As the single most important factor in weathering and erosion is water, it stands to reason that the presence of fractures or fault zones in rock, which tend to localize water flow, greatly influences the landscape. Additionally, movement along fault zones tends to crush some of the adjacent rock, which makes them even easier to erode. As a result, fractures and faults frequently form canyons or valleys. For example, at Arches and Canyonlands national park in Utah, vertical fractures erode into slot canyons to leave the intervening, non-fractured rock standing upright as narrow ridges called fins. Some of these fins erode in from their sides to form arches. At Pt. Reyes National Seashore in California, Tomales Bay protrudes inland as a long narrow bay eroded along the San Andreas fault. Click here to see a post about the San Andreas fault!
The vertical changes in a sequence of sedimentary rocks show the most predictable, yet dramatic, impacts on landscape, especially in arid landscapes. In flat-lying rocks, such as in many parts of the Colorado Plateau, the resistant rock units form cliffs whereas more easily erodable units form slopes. The easily eroded slopes are typically littered with large blocks from the cliffs above. These blocks fall when erosion of the slopes undercuts the cliffs and gravity takes over.
Below is another example of how the resistant cliffs tend to erode by rock fall.
In places where the rocks are tilted, the more resistant rocks form ridges whereas the less resistant ones form valleys. In places where the rock is folded, these ridges and valleys curve in the same way as the rocks. Importantly, bedding takes on an important role in erosion of tilted rocks, as it encourages sliding of rock in the direction of tilt. As a result, the ridges are typically asymmetric: they slope parallel to bedding on one side to create a “dip slope”, and form ledges and cliffs on the opposite side.
The photo below shows numerous ridges held up by resistant sedimentary rock with intervening “strike” valleys eroded into less-resistant rock. The rocks dip steeply to the right (east).
Lava flows and metamorphic rocks exhibit layering that can influence topography in a similar way, although in these rocks, the extent of the layering tends to be more local and less predictable. The widespread lava flows of late-Cenozoic age in the western US have probably the biggest effect on the landscape. Many of these flows are relatively undeformed and so remain approximately flat-lying. Similar to sedimentary sequences, they form large plateaus that in places are incised by deep canyons. Examples of these flows include the basalt flows of the Snake River Plain in Idaho and the basalt flows of the Columbia Plateau in Oregon and Washington.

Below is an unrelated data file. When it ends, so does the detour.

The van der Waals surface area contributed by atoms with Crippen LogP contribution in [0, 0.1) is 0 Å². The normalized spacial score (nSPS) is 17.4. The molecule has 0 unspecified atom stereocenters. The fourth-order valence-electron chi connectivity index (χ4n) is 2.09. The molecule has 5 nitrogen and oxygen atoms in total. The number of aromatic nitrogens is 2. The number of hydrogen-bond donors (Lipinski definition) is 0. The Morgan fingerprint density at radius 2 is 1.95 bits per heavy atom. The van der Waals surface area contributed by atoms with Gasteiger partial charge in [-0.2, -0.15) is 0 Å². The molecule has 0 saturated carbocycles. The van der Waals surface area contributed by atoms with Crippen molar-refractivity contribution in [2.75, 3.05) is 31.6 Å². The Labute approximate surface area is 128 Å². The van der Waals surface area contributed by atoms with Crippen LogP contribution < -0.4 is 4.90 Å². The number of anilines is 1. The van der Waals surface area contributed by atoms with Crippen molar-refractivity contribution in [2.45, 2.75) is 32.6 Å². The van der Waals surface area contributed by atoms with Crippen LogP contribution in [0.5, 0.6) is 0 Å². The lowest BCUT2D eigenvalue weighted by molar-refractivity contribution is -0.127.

So landscapes are shaped by erosion, but the erosion depends on the weathering processes at hand and the rock type and structure. The weathering processes allow erosion to proceed and the rock type and structure guide both the weathering and erosion. The lead-off photo in this post shows canyons in the meandering Green River. It looks that way because the rocks are flat-lying. The stair-stepped topography down to the river, of cliffs and slopes, simply results from alternating resistant and less-resistant rock types. And the river? It’s entrenched in the canyons, probably because it continued to downcut as the region uplifted.
Here’s another example –another aerial from the Colorado Plateau –you can see how flat-lying rocks create the stair-stepped topography down to the river –and the uppermost resistant rock forms a nearly flat upland.
For more images of weathering and erosion, all freely downloadable, please check out my gallery of weathering and erosion photos –or go to the keyword search on my website and type in “weathering” or “erosion” –or both!